The Kaiser thought: “Our military front has not been broken.” Those who surrounded him knew that military front, apparently impregnable to the enemy, had been won by his political propaganda. It had not yet been broken materially; but it was morally nullified. That military front was not ready to obey its generalissimos and its government. In the trenches, revolution was germinating.

Up to now, the pan-Germanist Germans, the nationalist Germans, proudly affirm: “Germany was not defeated militarily.” It’s that those pan-Germanists, those nationalists, hold the old concept of relative war, of military war, of diplomatic war. They do not see in the final picture of the war but what the Kaiser saw then: the German military front intact.

Their error is the same as the error of the superficial commentators who saw in the Italian defeat at Caporetto only the military causes, and who later saw only military causes in the reorganization of the Italian front. Those nationalists, those pan-Germanists, are impervious to the new concept of total war.

It matters little that the defeat of Germany was not a military defeat. In total war defeat cannot be a military defeat instead of a defeat which is, at once, political, moral, ideological, because in total war military factors are subordinate to political, moral, and ideological factors. In total war defeat is not called military defeat, though it not stop being such; it is simply called defeat. Defeat, without an adjective, because its only definition is total defeat.

The great critics of the world war are, therefore, not military critics. They are not the generalissimos of victory, nor the generalissimos of defeat. They are not Foch nor Hindenburg, not Diaz nor Ludendorff. The great critics of the world war are philosophers, politicians, sociologists. For the first time, victory has been a matter of ideological strategy and not of military strategy. From this point of view - vast and panoramic - it can thus be said that the generalissimo of victory was Wilson. And, this idea summarizes the value of the United States’ intervention in the war.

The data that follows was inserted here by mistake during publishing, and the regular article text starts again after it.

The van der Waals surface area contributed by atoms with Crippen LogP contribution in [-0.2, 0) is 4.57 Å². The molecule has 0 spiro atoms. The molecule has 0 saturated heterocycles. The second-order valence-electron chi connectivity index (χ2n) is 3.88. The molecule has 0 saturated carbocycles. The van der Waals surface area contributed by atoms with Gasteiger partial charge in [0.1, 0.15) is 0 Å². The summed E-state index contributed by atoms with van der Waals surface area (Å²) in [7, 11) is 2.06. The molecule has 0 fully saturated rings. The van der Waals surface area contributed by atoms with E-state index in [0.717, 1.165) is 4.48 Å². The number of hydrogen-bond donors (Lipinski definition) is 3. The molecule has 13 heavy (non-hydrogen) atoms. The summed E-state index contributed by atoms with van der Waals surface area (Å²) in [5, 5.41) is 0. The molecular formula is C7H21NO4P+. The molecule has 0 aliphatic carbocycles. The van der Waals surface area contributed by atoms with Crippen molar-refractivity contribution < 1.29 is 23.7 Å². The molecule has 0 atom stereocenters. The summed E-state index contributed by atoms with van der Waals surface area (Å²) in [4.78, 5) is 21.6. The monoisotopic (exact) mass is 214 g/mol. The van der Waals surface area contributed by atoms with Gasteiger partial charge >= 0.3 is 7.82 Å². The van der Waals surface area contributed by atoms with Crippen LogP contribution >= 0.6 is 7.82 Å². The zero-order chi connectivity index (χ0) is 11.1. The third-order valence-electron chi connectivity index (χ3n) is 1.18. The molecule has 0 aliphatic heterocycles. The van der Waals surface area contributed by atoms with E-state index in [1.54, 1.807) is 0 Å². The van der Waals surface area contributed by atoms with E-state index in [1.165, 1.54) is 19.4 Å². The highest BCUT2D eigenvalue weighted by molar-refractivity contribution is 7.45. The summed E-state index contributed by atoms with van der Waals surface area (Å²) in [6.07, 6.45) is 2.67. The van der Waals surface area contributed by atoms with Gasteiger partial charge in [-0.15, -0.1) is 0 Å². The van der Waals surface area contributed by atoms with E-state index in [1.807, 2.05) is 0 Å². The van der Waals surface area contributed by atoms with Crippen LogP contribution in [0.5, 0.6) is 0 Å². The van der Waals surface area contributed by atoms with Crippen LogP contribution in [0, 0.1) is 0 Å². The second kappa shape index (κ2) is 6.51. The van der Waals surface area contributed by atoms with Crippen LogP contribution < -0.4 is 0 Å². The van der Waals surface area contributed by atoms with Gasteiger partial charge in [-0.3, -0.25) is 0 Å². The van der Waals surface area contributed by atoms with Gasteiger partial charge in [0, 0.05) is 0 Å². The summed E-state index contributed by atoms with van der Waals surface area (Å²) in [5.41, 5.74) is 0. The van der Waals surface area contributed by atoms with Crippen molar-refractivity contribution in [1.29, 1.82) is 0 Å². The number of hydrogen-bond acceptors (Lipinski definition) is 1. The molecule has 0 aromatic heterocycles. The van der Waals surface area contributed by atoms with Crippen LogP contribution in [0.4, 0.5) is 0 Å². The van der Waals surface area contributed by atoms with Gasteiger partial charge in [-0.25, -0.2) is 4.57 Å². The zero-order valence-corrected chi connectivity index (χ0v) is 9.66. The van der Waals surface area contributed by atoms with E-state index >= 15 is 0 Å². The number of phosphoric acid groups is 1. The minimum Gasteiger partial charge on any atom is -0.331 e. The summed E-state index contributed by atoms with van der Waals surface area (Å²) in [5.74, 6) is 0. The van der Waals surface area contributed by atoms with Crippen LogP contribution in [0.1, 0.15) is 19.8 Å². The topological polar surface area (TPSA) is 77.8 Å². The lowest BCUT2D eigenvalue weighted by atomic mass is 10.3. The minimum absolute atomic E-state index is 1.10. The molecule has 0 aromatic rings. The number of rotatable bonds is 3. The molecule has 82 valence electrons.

We will not at this time make an examination of the Wilsonian program; nor will we at this time make a critique of the illusion the League of Nations. In accordance with this course’s program, which brings together the large aspects of the world crisis with a certain chronological arbitrariness -necessary for a better panoramic appreciation- we shall leave these things for the class related to the Versailles peace.

My aim in this class has been only that of quickly establishing the value of the United States’ intervention as a factor in the Allies’ victory.

The ideology of the American intervention, Wilson’s ideology, requires a separate examination. And, this specific examination must be connected with an examination of the Versailles peace and of its economic and political consequences.

Today, we shall dedicate those minutes which we have left to that other transcendental phenomenon of the war: the Russian revolution and the Russian defeat. We shall take a look at the preliminaries and at the Social-Democratic phase of the Russian Revolution. We shall see how Kerensky’s government was arrived at.

In the previous lecture, in revealing the conduct of the socialist parties in the warring countries, I told which had been position of the Russian socialists toward the conflagration.

In Russia, the majority of the labor and socialist movement was opposed to the war. The group headed by Plekhanov did not believe that victory would strengthen Tsarism; but the socialist and sydicalist majority understood that it had to fight on two fronts: against German imperialism and against Tsarism.

Many Russian socialists were loyal to the declaration of the Stuttgart Congress, which laid out the duty of toward the war thusly: work for peace and take advantage of the economic and political consequences of the war to agitate the people and hasten the downfall of the capitalist order.

The Tsarist government, needless to say, carried out the war with the criterion of relative war, of military war, of diplomatic war. The Russian war could not count on the solid adherence of the Russian people. The internal political front was, in Russia, weaker than in any other warring country. For these reasons, Russia was, without a doubt, the first to be defeated.

Within the Russian bourgeoisie there were democratic and pacifist elements irreconcilable with Tsarism. And, within the Tsar’s court there were Germanophile conspirators who plotted in favor of Germany. All these circumstances made defeat and the Russian revolution inevitable.

An interesting document from the days preceding the Revolution is Maurice Paleologue’s book, “The Russia of the Tsars During the Great War”. Maurice Paleologue was the ambassador of France to the Tsar. He was a close observer of the fall of Russian absolutism. He attended this spectacle from an stage-side box.

The pages of Maurice Paleologue’s book describe the official Russian atmosphere of the period of revolutionary incubation. Tsarism’s men foresaw the crisis. The diplomatic representatives of the Allied powers felt it as well. And the efforts of one and the other went, not toward preventing it, because it would have been in vain, but toward channeling it into the shape least damaging to their respective interests.

The Allied ambassadors in Petrograd worked with the pro-Allied members of the Tsarist regime and with the pro-Allied elements of Russian democracy and Social Democracy.

Paleologue tells us how Miliukoff, the leader of the Kadets, and other leaders of Russian democracy, ate at his table.